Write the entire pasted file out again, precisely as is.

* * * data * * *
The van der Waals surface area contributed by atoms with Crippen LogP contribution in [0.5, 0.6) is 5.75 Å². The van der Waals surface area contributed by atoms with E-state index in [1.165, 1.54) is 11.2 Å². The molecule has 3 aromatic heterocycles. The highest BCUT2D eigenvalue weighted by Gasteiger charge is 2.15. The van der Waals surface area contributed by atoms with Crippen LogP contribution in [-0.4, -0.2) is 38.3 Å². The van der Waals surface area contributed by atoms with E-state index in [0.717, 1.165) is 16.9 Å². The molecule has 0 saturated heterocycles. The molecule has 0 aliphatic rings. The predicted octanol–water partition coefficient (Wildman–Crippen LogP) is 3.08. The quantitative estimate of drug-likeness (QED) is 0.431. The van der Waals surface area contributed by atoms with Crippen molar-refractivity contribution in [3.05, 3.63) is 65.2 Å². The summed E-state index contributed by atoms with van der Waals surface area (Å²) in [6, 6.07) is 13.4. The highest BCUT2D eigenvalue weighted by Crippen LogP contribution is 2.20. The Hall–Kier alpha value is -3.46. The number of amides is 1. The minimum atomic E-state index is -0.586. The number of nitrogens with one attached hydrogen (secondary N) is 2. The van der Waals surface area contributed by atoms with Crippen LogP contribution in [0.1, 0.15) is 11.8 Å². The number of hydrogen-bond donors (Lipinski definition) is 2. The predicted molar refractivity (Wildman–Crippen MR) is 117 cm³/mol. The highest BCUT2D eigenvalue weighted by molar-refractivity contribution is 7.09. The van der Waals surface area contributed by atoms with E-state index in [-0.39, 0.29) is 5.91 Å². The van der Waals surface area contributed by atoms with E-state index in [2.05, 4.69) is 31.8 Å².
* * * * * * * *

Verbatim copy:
The van der Waals surface area contributed by atoms with Crippen LogP contribution in [0.5, 0.6) is 5.75 Å². The van der Waals surface area contributed by atoms with E-state index in [1.165, 1.54) is 11.2 Å². The molecule has 3 aromatic heterocycles. The highest BCUT2D eigenvalue weighted by Gasteiger charge is 2.15. The van der Waals surface area contributed by atoms with Crippen LogP contribution in [-0.4, -0.2) is 38.3 Å². The van der Waals surface area contributed by atoms with E-state index in [0.717, 1.165) is 16.9 Å². The molecule has 0 saturated heterocycles. The molecule has 0 aliphatic rings. The predicted octanol–water partition coefficient (Wildman–Crippen LogP) is 3.08. The quantitative estimate of drug-likeness (QED) is 0.431. The van der Waals surface area contributed by atoms with Crippen molar-refractivity contribution in [3.05, 3.63) is 65.2 Å². The summed E-state index contributed by atoms with van der Waals surface area (Å²) in [6, 6.07) is 13.4. The highest BCUT2D eigenvalue weighted by Crippen LogP contribution is 2.20. The Hall–Kier alpha value is -3.46. The number of amides is 1. The minimum atomic E-state index is -0.586. The number of nitrogens with one attached hydrogen (secondary N) is 2. The van der Waals surface area contributed by atoms with Crippen LogP contribution in [0.1, 0.15) is 11.8 Å². The number of hydrogen-bond donors (Lipinski definition) is 2. The predicted molar refractivity (Wildman–Crippen MR) is 117 cm³/mol. The highest BCUT2D eigenvalue weighted by molar-refractivity contribution is 7.09. The van der Waals surface area contributed by atoms with E-state index in [-0.39, 0.29) is 5.91 Å². The van der Waals surface area contributed by atoms with E-state index in [2.05, 4.69) is 31.8 Å².